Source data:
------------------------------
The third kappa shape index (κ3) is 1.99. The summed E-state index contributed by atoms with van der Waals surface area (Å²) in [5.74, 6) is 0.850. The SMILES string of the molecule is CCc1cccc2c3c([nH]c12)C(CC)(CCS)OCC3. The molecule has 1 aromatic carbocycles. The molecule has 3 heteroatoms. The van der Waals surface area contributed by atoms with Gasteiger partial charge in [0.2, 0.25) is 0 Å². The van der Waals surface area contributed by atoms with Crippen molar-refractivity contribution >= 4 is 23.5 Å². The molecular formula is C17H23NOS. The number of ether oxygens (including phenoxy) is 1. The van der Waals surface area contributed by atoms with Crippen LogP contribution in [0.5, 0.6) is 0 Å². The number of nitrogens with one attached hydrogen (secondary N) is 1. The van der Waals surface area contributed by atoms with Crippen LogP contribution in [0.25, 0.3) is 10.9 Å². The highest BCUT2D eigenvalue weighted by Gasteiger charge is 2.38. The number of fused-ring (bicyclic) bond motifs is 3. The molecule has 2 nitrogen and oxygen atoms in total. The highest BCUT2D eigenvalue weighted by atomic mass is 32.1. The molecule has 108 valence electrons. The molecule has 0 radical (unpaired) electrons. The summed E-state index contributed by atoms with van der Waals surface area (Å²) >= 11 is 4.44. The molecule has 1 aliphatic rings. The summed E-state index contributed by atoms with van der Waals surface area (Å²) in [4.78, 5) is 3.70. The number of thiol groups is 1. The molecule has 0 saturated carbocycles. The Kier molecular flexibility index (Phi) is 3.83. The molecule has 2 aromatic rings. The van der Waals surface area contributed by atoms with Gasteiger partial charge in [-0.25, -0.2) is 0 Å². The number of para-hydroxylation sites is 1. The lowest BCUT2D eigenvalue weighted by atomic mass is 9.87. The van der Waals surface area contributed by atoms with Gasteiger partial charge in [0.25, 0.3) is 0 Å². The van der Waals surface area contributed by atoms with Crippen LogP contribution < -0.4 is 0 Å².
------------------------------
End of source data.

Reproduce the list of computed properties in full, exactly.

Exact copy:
The third kappa shape index (κ3) is 1.99. The summed E-state index contributed by atoms with van der Waals surface area (Å²) in [5.74, 6) is 0.850. The SMILES string of the molecule is CCc1cccc2c3c([nH]c12)C(CC)(CCS)OCC3. The molecule has 1 aromatic carbocycles. The molecule has 3 heteroatoms. The van der Waals surface area contributed by atoms with Gasteiger partial charge in [0.2, 0.25) is 0 Å². The van der Waals surface area contributed by atoms with Crippen molar-refractivity contribution >= 4 is 23.5 Å². The molecular formula is C17H23NOS. The number of ether oxygens (including phenoxy) is 1. The van der Waals surface area contributed by atoms with Crippen LogP contribution in [0.5, 0.6) is 0 Å². The number of nitrogens with one attached hydrogen (secondary N) is 1. The van der Waals surface area contributed by atoms with Crippen LogP contribution in [0.25, 0.3) is 10.9 Å². The highest BCUT2D eigenvalue weighted by Gasteiger charge is 2.38. The number of fused-ring (bicyclic) bond motifs is 3. The molecule has 2 nitrogen and oxygen atoms in total. The highest BCUT2D eigenvalue weighted by atomic mass is 32.1. The molecule has 108 valence electrons. The molecule has 0 radical (unpaired) electrons. The summed E-state index contributed by atoms with van der Waals surface area (Å²) >= 11 is 4.44. The molecule has 1 aliphatic rings. The summed E-state index contributed by atoms with van der Waals surface area (Å²) in [4.78, 5) is 3.70. The number of thiol groups is 1. The molecule has 0 saturated carbocycles. The Kier molecular flexibility index (Phi) is 3.83. The molecule has 2 aromatic rings. The van der Waals surface area contributed by atoms with Gasteiger partial charge in [-0.25, -0.2) is 0 Å². The number of para-hydroxylation sites is 1. The lowest BCUT2D eigenvalue weighted by atomic mass is 9.87. The van der Waals surface area contributed by atoms with Gasteiger partial charge in [0.25, 0.3) is 0 Å². The van der Waals surface area contributed by atoms with Crippen LogP contribution < -0.4 is 0 Å².